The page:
Level 3 Mortlock Wing State Library of South Australia North Terrace Adelaide SA 5000

Pliny the Elder AD 23-79; The historie of the world

Commonly called the Natvrall historie of C. Plinivs Secvndvs; Plinies naturall historie. 1601; Uniform Title: Naturalis historia. English. 1601; Translated into English by Holland, Philemon 1552-1637; this extremely old and rare publication was published in 1603.

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Pliny the Elder (Gaius Plinius Secundus) was a celebrated Roman author and authority on scientific matters. His work was copied over the centuries and among the first books to be printed in Italy. His work was highly influential right up until the Renaissance.

Pliny held various military and administrative positions. He was a compulsive notetaker, reader and researcher. He died while investigating the volcanic eruption of Mt Vesuvius in 79 AD.

Pliny’s best known work and the only one preserved in its entirety is Naturalis Historia. Completed in 77 AD. It is considered the first encyclopaedia from antiquity.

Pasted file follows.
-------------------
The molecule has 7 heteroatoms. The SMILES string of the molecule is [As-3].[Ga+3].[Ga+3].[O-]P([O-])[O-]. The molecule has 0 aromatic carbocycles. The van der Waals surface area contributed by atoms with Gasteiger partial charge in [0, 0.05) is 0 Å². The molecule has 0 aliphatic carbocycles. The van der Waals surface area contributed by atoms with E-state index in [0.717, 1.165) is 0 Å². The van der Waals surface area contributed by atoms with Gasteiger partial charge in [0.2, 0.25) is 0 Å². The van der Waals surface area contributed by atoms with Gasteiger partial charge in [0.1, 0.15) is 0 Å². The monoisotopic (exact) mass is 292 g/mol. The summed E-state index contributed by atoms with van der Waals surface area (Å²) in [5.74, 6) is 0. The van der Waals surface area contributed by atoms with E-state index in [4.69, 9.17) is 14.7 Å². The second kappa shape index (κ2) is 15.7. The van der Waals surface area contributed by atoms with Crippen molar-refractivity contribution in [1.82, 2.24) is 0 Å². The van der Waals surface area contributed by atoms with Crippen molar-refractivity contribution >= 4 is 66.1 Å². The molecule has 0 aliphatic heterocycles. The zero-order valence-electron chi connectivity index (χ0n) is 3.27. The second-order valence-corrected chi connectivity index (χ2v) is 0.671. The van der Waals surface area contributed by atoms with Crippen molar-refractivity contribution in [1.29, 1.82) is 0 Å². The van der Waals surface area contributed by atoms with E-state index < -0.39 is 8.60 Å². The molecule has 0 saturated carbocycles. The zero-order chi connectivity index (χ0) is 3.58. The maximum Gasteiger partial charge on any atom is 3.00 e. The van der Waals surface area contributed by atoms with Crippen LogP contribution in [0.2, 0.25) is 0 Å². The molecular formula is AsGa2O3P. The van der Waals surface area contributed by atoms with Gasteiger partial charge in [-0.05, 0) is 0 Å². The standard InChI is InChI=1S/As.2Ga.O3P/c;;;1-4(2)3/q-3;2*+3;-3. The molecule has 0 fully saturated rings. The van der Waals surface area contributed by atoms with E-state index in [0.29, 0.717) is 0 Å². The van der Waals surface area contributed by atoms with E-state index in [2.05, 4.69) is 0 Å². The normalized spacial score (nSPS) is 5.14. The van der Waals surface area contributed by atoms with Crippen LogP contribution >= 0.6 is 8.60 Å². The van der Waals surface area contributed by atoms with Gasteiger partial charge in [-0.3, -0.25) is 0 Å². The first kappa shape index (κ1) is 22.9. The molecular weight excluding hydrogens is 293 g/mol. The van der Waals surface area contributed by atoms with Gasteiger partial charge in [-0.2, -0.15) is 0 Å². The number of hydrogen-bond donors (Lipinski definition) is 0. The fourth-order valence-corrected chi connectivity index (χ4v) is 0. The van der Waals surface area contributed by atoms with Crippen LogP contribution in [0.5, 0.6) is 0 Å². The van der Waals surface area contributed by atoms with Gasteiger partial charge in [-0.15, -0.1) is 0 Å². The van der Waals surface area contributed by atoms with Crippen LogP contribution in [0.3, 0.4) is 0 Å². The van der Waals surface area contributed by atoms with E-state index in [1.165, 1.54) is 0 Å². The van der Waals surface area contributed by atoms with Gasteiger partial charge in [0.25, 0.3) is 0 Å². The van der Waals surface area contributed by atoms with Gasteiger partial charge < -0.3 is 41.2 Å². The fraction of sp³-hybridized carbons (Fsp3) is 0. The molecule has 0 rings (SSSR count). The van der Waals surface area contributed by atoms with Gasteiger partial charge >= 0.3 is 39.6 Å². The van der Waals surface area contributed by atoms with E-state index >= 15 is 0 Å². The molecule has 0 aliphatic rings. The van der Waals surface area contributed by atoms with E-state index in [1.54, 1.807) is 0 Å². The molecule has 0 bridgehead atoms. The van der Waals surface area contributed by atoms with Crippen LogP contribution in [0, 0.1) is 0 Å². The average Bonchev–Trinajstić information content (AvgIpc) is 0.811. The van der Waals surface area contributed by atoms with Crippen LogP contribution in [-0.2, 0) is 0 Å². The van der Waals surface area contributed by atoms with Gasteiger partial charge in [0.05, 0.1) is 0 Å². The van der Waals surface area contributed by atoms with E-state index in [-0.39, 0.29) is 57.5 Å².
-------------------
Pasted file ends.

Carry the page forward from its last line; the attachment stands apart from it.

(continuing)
Philemon Holland translated the Latin tome into English for the first time in 1601. It consists of a compilation of 20,000 noteworthy facts as well as myths covering every aspect of the world as known in Rome in the 1st Century AD. Philemon Holland was born in Essex 1552 and was an English schoolmaster and physician who combined teaching and medical practice with translation of classical works.

RGSSA catalogue number rgsp 500 P728 c- located in the glass case.

Note : The RGSSA has two editions of Pliny's Natural History - the 1601 edition is part of the York Gate Library and the 1634-35 edition is part of the Benham Collection.

Pliny’s Natural History offers a fascinating vision of the known world 2,000 years ago covering subjects from Cosmology, Astronomy, Geography, Ethnography, Zoology, Botany, Medicine and Mineralogy to various superstitions of his time.  Pliny pondered such questions as:

  • “Whether the world be finite and limited within certain dimensions or not? Whether there be many, or but one?”

  • “The dimensions of the earth as well as length as in breadth.”

  • “Prognostications of things to come, taken from beasts.”

  • “The monstrous beasts of the Indian Sea. Whether fishes do take and deliver their breath. Whether they sleep or not?”

  • “Whether of the marrow of a mans broke bone a serpent will engender